The other night Amy Schumer described the basic I Feel Pretty drill: “I play Renee Barrett [and] she has really low self-esteem. She feels really bad about herself. When the trailer came out they were saying I wasn’t disgusting enough to play that role, and thank you. But it’s not about an ugly monster. She just has low self-esteem. She just hits her head in a [workout salon], and all of a sudden she sees herself as a super-model.”
Stephen Colbert: “So you do the pasta and the wine?” Schumer: “Very much so…kind of almost every night…I’m what you look like if you have pasta and wine.”
You understand the system out there, right? You can’t share your honest reaction to Schumer’s appearance, which is that she looked decidedly different in Judd Apatow‘s Trainwreck, which she went on a serious weight-loss program for. Now she seems a good 15 pounds heavier, and — hello? — doesn’t look as attractive. But Schumer can smile at Colbert and say in a matter-of-fact way that she’s what people look like “if they have pasta and wine.” And we’re all allowed to laugh, but only if she says it.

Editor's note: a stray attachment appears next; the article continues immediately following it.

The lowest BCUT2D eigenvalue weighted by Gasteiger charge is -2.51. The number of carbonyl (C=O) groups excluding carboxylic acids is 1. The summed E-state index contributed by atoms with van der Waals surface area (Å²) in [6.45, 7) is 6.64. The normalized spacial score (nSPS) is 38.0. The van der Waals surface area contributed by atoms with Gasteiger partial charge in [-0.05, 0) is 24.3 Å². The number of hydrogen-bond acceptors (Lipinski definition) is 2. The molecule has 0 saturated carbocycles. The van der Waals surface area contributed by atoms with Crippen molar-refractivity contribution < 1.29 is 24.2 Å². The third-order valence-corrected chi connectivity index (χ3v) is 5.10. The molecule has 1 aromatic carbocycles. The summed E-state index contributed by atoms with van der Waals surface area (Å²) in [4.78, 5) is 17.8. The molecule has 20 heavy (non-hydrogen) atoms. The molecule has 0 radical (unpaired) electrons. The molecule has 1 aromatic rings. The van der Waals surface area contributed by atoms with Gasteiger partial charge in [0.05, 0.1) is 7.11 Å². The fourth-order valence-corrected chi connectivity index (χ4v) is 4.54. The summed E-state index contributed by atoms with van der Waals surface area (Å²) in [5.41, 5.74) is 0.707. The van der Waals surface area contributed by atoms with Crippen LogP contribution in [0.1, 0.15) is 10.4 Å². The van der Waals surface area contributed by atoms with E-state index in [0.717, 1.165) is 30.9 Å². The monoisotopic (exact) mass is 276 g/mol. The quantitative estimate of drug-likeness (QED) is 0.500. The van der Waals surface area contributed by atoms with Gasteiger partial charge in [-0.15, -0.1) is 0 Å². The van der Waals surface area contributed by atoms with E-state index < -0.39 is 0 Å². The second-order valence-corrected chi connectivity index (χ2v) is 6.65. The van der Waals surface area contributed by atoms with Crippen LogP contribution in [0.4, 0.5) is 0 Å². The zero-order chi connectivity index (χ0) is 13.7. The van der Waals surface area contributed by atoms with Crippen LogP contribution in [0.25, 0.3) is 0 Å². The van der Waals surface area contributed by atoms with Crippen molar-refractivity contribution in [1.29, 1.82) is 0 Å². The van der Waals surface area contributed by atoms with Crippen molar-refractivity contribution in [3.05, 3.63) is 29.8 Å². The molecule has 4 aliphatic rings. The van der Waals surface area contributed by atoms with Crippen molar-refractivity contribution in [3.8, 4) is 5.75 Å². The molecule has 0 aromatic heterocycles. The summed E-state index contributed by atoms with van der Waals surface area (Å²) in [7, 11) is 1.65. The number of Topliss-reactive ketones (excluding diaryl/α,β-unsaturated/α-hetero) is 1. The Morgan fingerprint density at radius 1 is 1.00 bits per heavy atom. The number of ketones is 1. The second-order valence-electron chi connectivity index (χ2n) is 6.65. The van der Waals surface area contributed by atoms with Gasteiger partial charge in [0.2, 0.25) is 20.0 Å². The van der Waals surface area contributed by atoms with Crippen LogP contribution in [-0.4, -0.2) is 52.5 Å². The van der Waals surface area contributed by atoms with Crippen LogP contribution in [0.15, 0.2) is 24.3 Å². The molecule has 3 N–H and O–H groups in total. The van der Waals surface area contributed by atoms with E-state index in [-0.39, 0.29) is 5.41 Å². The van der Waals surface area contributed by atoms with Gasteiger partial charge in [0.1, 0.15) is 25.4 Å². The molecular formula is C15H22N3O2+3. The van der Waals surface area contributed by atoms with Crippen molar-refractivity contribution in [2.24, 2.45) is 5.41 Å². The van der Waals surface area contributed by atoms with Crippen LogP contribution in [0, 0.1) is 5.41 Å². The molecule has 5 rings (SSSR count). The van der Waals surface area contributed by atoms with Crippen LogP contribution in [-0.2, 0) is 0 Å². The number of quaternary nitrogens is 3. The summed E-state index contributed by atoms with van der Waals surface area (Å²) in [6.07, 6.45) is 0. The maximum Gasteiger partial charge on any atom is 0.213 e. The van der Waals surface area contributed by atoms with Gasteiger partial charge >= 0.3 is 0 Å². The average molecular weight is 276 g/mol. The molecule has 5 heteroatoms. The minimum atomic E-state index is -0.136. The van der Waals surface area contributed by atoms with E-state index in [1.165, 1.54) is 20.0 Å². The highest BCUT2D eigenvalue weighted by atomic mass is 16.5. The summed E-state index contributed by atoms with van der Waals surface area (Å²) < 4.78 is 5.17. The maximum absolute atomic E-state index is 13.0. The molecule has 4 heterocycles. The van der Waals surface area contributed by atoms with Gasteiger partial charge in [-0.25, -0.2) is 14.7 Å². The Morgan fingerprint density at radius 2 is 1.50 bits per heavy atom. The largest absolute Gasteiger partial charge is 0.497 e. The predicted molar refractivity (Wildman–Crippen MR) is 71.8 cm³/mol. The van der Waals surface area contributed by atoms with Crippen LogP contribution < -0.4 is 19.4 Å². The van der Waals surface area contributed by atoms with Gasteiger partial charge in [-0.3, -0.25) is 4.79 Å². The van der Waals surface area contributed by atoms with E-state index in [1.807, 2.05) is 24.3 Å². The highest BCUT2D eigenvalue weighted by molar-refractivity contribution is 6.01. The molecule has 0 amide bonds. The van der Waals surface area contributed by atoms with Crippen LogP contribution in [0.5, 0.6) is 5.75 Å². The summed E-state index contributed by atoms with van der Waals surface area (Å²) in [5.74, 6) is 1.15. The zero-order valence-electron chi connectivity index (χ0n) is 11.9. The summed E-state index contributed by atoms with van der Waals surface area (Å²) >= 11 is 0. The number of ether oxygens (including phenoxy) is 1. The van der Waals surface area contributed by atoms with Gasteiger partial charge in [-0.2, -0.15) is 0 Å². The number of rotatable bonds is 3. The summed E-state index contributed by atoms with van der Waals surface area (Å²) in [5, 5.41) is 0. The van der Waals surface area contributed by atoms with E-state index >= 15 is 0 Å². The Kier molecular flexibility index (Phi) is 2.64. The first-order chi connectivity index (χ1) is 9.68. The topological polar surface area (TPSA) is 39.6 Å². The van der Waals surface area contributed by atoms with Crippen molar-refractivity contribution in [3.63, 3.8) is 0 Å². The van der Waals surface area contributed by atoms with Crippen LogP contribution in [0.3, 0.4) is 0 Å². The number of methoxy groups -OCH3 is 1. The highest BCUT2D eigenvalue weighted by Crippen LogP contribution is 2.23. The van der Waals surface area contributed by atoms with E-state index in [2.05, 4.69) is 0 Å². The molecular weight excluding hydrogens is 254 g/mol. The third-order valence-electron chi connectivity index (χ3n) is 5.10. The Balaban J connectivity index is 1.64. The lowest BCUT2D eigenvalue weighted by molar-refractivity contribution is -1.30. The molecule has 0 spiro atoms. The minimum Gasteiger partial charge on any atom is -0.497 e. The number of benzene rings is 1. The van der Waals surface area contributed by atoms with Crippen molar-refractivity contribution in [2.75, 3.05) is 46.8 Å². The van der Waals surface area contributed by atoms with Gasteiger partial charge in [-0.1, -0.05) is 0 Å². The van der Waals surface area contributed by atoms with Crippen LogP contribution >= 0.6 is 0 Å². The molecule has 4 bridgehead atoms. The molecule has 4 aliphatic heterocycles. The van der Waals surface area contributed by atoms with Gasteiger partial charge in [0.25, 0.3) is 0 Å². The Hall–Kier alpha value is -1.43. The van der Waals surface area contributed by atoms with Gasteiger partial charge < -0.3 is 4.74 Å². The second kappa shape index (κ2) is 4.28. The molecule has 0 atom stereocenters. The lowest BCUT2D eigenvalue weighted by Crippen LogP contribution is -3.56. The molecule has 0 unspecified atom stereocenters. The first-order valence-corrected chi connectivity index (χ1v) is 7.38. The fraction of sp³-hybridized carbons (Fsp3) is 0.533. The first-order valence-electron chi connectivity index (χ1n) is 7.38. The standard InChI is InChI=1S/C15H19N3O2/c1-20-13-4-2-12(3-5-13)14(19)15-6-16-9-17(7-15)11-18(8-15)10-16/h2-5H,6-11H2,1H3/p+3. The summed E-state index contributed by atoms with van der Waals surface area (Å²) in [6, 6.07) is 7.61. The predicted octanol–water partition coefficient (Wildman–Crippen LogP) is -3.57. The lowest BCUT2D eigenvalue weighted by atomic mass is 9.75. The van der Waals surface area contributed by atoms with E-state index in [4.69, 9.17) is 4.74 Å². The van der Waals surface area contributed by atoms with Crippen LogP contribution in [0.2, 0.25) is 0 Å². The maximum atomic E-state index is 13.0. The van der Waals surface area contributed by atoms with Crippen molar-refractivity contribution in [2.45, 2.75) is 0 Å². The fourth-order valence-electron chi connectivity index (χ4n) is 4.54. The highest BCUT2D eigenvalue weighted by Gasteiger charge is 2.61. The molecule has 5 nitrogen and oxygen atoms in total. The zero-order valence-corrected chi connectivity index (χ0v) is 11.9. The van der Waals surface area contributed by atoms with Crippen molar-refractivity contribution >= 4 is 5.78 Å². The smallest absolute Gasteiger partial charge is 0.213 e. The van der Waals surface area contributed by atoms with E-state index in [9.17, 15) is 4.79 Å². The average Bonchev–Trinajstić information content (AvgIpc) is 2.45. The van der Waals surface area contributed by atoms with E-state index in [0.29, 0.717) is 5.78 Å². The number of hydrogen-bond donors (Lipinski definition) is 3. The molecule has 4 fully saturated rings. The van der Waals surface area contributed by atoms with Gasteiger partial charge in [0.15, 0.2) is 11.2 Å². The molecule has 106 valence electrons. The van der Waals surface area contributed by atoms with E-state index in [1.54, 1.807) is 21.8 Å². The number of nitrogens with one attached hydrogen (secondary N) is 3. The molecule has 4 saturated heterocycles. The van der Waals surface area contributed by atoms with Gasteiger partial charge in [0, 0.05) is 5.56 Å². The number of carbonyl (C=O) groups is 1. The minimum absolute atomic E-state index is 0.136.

A couple of months ago I explained that Abby Kohn and Marc Silverstein‘s I Feel Pretty (STX, 6.20) is basically about the power of a positive self-image. It’s about a plump, bordering-on-fat woman who discovers a wildly positive view of herself after being hit on the head during a workout session. She suddenly sees a total knockout in the mirror. If she thinks she’s beautiful then she is, etc.
The premise, I added, “is similar to that of John Cromwell‘s The Enchanted Cottage (’45). It was about a disfigured Air Force pilot (Robert Young) falling in love with a shy, homely maid (Dorothy Maguire), and how their feelings for each other transform them into handsome/beautiful, at least in their own eyes. The audience saw them as highly attractive also but the supporting characters in the film didn’t.”